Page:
Following its big-scale Israeli premiere in Tel Aviv, Amos Gitai’s “Rabin, The Last Day” is getting ready for a major bow in France where it will likely spark debates.
The political film marks the 20th anniversary of the death of Israeli Prime Minister and Nobel Prize winner Yitzhak Rabin who was assassinated by a Jewish ultra-nationalist student in 1995.
Released in Israel by leading company United King, “Rabin, The Last Day” brought together about 2000 people, including key Israeli figures such as former Israeli president Shimon Peres at Tel Aviv’s Rabin Square.
Weaving archive and fiction meticulously based on the Shamgar Commission transcripts, the movie shot on location in Israel. LGM’s Jean-Baptiste Dupont and Les Films du Worso’s Sylvie Pialat produced with Orange Studio’s David Kessler. Israel’s United King is a co-producer.
Sophie Dulac Distribution and Selective Films are now staging a high-profile roll-out in France on Dec.16 — which is also the release date of “Star Wars, The Force Awakens.”
Tirel said “positioning ‘Rabin’ against ‘Star Wars’ makes sense because Amos Gitai’s film represents a powerful counter-programming offer.” Tirel also noted that he expects the release to benefit from the media buzz surrounding the 20th anniversary of Rabin’s death.
Since world premiering at Venice, “Rabin” went on to play at Toronto, in the Masters section, and was selected at Rio, Copenhagen, Seville, Lisbon and Goa, among other festivals.
Jean-Philippe Tirel, who heads Selective Films, has enlisted a flurry of prestige and notoriously picky partners in Gaul, notably the radio station France Inter, newspaper Le Monde, magazines Le Nouvel Obs, Courrier International, Histoire as well as The Huffington Post.
France, which is Europe’s biggest co-producer of Israeli movies, is a key territory for “Rabin.” The movie opened the second edition of the festival organized by Le Monde on Sept.25 and was followed by a lively discussion with Gitai and the former ambassador of Israel in France. Gitai was also interviewed on Nov. 28 by Anne Sinclair on Europe 1, France’s top radio station, and spoke about the contemporary relevance of the film.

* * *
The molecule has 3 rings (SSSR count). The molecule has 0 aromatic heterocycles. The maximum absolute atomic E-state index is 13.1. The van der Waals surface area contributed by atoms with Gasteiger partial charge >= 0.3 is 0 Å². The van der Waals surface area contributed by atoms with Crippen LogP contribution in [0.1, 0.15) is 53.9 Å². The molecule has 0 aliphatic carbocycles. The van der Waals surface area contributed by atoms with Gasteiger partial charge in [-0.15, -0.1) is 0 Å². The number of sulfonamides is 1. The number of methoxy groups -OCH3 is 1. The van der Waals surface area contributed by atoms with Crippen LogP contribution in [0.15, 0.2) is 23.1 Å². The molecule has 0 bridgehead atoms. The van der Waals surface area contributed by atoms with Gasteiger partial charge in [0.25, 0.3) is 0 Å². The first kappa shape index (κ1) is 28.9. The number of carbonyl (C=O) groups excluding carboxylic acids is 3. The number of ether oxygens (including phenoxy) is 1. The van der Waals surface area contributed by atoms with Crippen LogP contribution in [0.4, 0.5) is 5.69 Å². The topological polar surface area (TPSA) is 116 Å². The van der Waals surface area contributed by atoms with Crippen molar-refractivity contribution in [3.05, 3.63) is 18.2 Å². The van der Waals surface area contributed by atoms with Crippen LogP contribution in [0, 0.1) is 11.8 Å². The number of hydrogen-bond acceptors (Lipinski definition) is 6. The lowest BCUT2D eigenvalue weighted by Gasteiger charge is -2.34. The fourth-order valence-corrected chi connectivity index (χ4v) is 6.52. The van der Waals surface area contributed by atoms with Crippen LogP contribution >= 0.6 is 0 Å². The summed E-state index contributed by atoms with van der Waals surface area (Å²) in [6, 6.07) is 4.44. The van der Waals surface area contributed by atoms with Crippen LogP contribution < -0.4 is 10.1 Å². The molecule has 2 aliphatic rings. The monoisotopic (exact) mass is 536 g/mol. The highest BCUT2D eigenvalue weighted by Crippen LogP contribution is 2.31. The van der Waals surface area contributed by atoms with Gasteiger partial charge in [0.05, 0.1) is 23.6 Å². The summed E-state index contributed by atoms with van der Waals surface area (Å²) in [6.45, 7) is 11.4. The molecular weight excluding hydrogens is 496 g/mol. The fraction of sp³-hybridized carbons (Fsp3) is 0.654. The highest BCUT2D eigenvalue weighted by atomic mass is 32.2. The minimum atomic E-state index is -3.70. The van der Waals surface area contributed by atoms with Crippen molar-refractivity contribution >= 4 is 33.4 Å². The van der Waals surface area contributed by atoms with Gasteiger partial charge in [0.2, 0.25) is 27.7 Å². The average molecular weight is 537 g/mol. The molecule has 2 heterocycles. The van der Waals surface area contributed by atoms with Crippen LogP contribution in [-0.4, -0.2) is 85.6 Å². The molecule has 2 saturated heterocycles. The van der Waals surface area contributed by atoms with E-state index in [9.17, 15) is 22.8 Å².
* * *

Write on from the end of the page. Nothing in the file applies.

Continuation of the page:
Kessler, who previously worked as culture and communication advisor to French president Francois Hollande and joined Orange Studio in 2014, came on board on the project at treatment stage as a co-producer and put down a significant minium guarantee.
“We found that the subject was very interesting from it premises. The fact that Amos Gitai gained access to transcripts and the idea he had to weave documentary and fiction sounded very compelling,” said Kessler, who also emphasized the political dimension of the film. “It shows how Rabin’s assassination was enabled by ultra-religious and far-right communities and it denounces the derives of the Israeli right wing represented by Benyamin Netanyahou,” explained Kessler.
Although they tend to handle pics with a more mainstream profile, both Orange Studio and LGM have been investing in select auteur movies with crossover appeal. Orange Studio, for instance, co-produced “The Artist,” “Timbuktu” and “L’ordre et la moral.” LGM, the producer of Olivier Marchal and Fred Cavaye’s actioners, earned critical acclaim with Guillaume Gallienne’s “Me, Myself and Mum” and Guillaume Nicloux’s Cannes-competing “Valley of Love.”
Tirel said “Rabin” had a symbolic resonance because it shows the first political murder of a Jew by a fellow Jew, a crime that has created a trauma within Israeli society.
The movie has also stirred foreign buyers’ interest. Nicolas Eschbach’s Indie Sales has now sold “Rabin” in a raft of territories, notably Austria (Thimfilm), Sweden (Triart), Switzerland (Adok Film), Poland (Against Gravity), Australia OZ (JIFF Distribution) and Brazil (Tucuman Filmes). The Paris-based company is currently finalizing a U.S. and Canadian deals.